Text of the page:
“It felt like we were getting out of town without leaving Ocala,” says Katie Paraiso. “The property was absolutely gorgeous, very tranquil, serene and relaxing without being ‘uppity.’ We’d never been there before, and it was so warm and inviting.”

As expected, Elmi pulled out all the stops, whipping up a stunning five-course dinner that the guests couldn’t stop talking about.

Events like this are nothing new to Elmi, but he enjoys putting his signature flair and attention to detail on each item, creating a memorable evening for all involved.

Because his grandparents live in Florida, he’s visited the Sunshine State numerous times, but this was Elmi’s first trip to Ocala’s Horse Country, and he brought along his wife, Kristen, and their two young children.

“We got to do the ‘Disney thing’ afterward, and that was a first. It was fun, but a lot of work with two little kids,” he adds.

For the dinner, Elmi prepared some of the same in-demand dishes that he regularly makes at Laurel, his own restaurant back in Philadelphia.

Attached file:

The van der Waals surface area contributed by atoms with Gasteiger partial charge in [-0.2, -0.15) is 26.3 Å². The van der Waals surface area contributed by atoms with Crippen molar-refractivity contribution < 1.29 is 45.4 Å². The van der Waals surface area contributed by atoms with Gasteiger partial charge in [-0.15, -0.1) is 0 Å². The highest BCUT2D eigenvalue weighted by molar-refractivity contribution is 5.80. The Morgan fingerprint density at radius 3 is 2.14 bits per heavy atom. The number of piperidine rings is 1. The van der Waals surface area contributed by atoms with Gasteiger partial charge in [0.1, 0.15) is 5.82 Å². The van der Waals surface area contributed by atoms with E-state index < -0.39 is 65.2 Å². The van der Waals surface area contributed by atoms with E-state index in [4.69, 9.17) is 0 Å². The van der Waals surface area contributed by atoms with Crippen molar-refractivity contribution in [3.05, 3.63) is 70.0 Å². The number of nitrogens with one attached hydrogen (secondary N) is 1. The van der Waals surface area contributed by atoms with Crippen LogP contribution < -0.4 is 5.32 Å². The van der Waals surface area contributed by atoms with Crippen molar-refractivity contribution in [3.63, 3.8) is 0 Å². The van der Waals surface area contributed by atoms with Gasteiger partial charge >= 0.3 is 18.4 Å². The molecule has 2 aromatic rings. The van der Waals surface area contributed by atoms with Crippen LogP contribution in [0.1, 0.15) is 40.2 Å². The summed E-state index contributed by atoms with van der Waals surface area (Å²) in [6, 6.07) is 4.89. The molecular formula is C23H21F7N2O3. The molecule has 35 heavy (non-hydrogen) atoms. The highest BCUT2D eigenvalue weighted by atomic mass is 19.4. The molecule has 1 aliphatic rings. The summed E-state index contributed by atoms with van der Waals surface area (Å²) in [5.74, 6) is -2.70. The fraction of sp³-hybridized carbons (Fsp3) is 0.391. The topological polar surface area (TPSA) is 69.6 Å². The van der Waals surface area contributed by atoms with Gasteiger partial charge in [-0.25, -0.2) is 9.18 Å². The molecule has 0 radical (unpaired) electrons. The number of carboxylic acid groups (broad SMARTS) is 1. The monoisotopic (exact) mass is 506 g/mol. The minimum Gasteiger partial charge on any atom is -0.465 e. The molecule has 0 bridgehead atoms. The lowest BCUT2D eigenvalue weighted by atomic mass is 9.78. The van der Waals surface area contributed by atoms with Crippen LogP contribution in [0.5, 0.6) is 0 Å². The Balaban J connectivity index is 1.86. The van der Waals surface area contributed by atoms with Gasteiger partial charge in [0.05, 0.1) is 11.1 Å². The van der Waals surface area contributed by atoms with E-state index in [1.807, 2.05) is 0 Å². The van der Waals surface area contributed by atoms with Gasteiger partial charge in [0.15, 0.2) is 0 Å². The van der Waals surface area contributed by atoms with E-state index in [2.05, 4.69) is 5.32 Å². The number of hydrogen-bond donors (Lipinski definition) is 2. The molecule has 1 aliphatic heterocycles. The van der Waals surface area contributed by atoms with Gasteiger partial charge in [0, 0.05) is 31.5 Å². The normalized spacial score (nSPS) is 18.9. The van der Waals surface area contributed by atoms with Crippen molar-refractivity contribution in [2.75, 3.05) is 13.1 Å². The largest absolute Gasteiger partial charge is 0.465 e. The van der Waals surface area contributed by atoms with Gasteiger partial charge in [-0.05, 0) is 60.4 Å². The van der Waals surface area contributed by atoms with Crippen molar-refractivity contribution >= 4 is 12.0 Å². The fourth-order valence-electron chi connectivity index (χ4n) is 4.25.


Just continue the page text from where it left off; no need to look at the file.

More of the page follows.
“When deciding on the menu, I like to do things that are ‘tried and true.’ You want dishes that you’re comfortable with, especially when cooking off-site,” says Elmi.

“Some of the sauces take up to three days to make, so I made the gnocchi and all the sauces here (at Laurel),” he explains, adding that these items were overnighted to Ocala just before the dinner. “All the last minute work was done at the event.”

The menu featured:

Watermelon and tomato salad with goat cheese and ponzu (a Japanese dressing)

Ricotta gnocchi with pancetta, garlic and grana paeano

Roasted Wahoo with chanterelles, corn and a delicate lobster sauce

Grilled rib eye with red wine braised shallots, crispy fingerling potatoes and sauce Bordelaise

And for dessert, Elmi created a simple, but spectacular caramelized white chocolate pudding with dehydrated chocolate cake made with wild rice.

“It was so neat to see how everything was put together. Everyone was impressed,” says Katie Paraiso. “We had a blast and the food was amazing. My husband and I had just been to Chicago the weekend before for a conference and ate at a five-star restaurant, but the food was nothing like this. Every course was unbelievable. Nick was awesome. He’d been traveling and preparing all day; it was a lot of work. He was very humble and personable, just like a ‘normal’ guy and not at all intimidating.”

“We’ve never had a private chef cook for us before like that. It really was a special, once-in-a-lifetime type of event,” says Cindy Ellis. As friends of the Paraisos, Clay and Cindy Ellis were delighted to be invited to the dinner. Clay is an attorney in Ocala, and Cindy works with him.